Mueller's team said it learned last week that Manafort has been working with a Russian compatriot on a newspaper column that prosecutors say violates a gag order by U.S. District Court Judge Amy Berman Jackson. Attorneys in the case were instructed not to talk about it in public.

Updated at 3:36 p.m. E.D.T. on December 4.

President Trump may have been involved with a change to the Republican Party campaign platform last year that watered down support for U.S. assistance to Ukraine, according to new information from someone who was involved.

Diana Denman, a Republican delegate who supported arming U.S. allies in Ukraine, has told people that Trump aide J.D. Gordon said at the Republican Convention in 2016 that Trump directed him to support weakening that position in the official platform.

Donald Trump's campaign was frenzied and frantic, people at the top have said — descriptions that could be highly consequential for the White House and to Justice Department special counsel Robert Mueller.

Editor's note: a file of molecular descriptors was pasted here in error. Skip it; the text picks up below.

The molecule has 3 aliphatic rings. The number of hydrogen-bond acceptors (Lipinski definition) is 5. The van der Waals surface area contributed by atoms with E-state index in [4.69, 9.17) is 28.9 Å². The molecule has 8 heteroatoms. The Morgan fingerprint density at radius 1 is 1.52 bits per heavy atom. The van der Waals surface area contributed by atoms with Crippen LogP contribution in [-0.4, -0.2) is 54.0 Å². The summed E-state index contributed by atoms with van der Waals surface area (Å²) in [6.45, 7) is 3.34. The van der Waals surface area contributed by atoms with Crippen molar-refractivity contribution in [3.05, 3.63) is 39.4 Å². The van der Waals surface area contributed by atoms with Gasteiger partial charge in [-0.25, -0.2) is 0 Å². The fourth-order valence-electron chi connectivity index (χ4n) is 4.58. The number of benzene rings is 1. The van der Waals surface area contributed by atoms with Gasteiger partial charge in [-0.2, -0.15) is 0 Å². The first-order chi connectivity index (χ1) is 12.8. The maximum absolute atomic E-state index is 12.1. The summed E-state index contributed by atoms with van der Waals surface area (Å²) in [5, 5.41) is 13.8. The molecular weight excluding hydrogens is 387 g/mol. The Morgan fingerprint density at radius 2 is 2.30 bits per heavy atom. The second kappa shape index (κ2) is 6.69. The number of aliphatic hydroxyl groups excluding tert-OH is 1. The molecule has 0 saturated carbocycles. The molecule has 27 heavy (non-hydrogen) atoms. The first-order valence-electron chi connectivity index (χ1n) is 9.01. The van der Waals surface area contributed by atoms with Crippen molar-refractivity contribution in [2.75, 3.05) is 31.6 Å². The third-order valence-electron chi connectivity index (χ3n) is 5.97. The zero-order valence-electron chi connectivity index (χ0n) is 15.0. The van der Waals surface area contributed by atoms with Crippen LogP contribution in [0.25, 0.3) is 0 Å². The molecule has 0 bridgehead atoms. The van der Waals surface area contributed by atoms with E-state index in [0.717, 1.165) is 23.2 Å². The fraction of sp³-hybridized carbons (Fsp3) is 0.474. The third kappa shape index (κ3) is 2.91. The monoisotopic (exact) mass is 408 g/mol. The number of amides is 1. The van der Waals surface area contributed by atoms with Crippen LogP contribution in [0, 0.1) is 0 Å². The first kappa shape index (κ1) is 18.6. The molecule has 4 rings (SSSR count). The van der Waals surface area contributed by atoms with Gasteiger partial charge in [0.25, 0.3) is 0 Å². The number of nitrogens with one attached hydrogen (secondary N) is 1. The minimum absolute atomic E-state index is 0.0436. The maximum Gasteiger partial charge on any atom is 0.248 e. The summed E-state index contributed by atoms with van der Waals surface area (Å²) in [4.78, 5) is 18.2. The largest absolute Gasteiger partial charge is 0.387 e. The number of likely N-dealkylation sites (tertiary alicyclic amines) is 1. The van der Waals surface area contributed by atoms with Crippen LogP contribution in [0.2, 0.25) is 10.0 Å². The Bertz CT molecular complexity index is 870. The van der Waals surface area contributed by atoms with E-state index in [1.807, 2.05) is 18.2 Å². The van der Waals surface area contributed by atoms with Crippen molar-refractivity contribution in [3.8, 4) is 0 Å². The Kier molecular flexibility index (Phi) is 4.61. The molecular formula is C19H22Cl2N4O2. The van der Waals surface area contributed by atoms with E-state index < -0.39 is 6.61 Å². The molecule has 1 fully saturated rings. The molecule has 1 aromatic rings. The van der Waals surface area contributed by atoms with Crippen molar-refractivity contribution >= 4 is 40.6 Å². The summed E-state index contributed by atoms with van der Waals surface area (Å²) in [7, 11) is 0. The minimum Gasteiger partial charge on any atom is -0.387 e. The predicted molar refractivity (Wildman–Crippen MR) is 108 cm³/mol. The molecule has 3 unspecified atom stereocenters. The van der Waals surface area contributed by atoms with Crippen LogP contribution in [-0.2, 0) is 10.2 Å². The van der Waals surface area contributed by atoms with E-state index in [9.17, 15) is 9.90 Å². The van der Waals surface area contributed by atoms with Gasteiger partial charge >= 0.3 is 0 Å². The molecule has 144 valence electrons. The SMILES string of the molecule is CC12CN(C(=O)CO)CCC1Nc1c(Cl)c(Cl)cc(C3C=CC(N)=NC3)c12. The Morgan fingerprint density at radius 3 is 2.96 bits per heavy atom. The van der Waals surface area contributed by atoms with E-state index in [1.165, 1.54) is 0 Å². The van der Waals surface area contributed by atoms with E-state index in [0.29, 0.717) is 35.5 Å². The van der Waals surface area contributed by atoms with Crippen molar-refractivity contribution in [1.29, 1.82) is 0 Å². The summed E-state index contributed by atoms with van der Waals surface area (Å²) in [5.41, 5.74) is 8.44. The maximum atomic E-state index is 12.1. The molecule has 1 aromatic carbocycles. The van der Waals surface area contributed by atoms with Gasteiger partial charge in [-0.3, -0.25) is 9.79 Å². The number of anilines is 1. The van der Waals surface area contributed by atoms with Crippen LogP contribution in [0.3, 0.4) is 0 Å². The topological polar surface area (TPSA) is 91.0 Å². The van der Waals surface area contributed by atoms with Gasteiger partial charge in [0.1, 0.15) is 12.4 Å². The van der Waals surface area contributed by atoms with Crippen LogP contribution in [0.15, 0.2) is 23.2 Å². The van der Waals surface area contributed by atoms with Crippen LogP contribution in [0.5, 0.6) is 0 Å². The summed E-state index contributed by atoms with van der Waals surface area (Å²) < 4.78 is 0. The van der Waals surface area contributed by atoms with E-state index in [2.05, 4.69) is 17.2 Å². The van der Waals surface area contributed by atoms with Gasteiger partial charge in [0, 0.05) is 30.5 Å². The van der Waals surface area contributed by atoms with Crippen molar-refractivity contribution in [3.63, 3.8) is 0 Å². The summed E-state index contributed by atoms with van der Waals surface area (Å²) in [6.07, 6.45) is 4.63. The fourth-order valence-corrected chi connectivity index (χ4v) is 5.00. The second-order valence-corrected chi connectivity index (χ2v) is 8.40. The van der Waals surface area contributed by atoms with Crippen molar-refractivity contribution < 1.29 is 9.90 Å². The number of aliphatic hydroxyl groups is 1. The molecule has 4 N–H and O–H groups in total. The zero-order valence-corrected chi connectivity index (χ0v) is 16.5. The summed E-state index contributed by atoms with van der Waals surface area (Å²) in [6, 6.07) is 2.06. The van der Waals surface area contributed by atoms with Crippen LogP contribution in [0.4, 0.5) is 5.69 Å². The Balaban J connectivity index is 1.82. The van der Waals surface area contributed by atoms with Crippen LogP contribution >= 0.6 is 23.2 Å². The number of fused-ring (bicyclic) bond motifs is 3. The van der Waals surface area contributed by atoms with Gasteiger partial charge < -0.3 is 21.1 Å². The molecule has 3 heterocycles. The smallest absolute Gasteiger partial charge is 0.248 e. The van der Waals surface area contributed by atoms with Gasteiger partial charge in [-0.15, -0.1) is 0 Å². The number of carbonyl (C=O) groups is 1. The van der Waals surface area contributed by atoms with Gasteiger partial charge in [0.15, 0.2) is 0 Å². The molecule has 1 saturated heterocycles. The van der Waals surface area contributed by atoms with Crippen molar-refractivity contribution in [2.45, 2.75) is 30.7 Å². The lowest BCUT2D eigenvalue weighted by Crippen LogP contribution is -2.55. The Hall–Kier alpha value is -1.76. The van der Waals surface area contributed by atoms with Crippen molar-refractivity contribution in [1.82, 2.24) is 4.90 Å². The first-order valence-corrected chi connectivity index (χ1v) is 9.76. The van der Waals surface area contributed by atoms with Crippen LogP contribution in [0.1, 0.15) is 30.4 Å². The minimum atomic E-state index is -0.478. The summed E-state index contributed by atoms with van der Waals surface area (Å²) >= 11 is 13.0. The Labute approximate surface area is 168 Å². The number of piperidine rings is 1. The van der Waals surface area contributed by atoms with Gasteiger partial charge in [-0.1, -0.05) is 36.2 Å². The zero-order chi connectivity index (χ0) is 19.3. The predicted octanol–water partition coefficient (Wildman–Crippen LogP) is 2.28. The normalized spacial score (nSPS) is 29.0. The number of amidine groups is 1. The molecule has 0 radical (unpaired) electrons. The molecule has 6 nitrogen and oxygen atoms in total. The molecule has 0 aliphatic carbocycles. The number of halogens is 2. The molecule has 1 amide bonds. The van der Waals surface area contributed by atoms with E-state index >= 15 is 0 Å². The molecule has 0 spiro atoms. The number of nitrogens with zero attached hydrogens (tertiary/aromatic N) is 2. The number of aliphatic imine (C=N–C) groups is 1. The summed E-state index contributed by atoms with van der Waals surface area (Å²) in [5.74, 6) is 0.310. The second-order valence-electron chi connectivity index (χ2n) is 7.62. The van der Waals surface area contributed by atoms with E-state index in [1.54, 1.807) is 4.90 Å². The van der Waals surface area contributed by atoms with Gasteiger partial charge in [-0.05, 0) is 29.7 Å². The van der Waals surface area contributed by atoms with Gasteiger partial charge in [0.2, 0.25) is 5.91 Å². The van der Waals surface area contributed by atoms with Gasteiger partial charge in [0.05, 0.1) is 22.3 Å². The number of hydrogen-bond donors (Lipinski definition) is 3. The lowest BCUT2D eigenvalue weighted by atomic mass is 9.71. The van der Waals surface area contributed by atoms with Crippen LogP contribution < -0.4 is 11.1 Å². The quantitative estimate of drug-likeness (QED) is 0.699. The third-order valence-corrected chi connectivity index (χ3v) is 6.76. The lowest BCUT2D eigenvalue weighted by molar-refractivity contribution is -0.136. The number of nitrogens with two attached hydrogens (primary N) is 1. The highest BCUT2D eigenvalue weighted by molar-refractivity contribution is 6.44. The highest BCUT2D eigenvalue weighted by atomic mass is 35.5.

For former campaign officials who've come into the administration, the descriptions of their work last year are meant not only to strengthen their denials regarding collusion with the Russian government in attacking the election, but also to emphasize how much of a miracle it was they made it through.

Updated at 2:45 a.m. ET

Jared Kushner, President Trump's son-in-law and senior advisor, was questioned last month by investigators for special counsel Robert Mueller, who are probing possible collusion between Russian officials and the Trump campaign to influence the outcome of the 2016 election.

Special counsel Robert Mueller's investigation into Russian election interference has passed the six-month mark, and President Trump's staff is painting a picture of a process nearing its end.

"We still expect this to conclude soon," White House spokeswoman Sarah Huckabee Sanders has told reporters.

To the many mysteries swirling around the investigation of Russian election interference and the dismissal of FBI Director James Comey, add this one: Why is Deputy Attorney General Rod Rosenstein continuing to supervise the investigation?

Rosenstein is the Justice Department official who pulled the trigger and named special counsel Robert Mueller to lead the probe in May, only days after President Trump fired Comey under questionable circumstances.

A report that President Trump asked CIA Director Mike Pompeo to meet with a former NSA employee who denies Russian interference in the U.S. election has drawn fire from two ex-intelligence chiefs.